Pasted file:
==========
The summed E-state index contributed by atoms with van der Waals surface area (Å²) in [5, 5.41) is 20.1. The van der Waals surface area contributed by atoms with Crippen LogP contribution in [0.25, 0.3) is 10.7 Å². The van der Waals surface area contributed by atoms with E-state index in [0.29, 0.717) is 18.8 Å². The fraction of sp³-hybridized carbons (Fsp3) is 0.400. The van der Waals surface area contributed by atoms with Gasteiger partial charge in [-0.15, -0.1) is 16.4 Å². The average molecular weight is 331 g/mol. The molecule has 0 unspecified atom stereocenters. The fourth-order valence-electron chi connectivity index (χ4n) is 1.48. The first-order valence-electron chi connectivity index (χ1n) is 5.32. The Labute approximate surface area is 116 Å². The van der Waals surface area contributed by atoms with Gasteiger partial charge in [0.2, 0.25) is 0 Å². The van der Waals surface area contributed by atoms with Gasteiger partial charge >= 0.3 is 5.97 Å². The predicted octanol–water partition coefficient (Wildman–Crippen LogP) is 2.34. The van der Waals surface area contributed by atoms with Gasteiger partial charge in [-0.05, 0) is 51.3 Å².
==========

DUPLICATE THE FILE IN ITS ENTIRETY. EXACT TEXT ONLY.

The summed E-state index contributed by atoms with van der Waals surface area (Å²) in [5, 5.41) is 20.1. The van der Waals surface area contributed by atoms with Crippen LogP contribution in [0.25, 0.3) is 10.7 Å². The van der Waals surface area contributed by atoms with E-state index in [0.29, 0.717) is 18.8 Å². The fraction of sp³-hybridized carbons (Fsp3) is 0.400. The van der Waals surface area contributed by atoms with Gasteiger partial charge in [-0.15, -0.1) is 16.4 Å². The average molecular weight is 331 g/mol. The molecule has 0 unspecified atom stereocenters. The fourth-order valence-electron chi connectivity index (χ4n) is 1.48. The first-order valence-electron chi connectivity index (χ1n) is 5.32. The Labute approximate surface area is 116 Å². The van der Waals surface area contributed by atoms with Gasteiger partial charge in [0.2, 0.25) is 0 Å². The van der Waals surface area contributed by atoms with Gasteiger partial charge >= 0.3 is 5.97 Å². The predicted octanol–water partition coefficient (Wildman–Crippen LogP) is 2.34. The van der Waals surface area contributed by atoms with Gasteiger partial charge in [-0.05, 0) is 51.3 Å².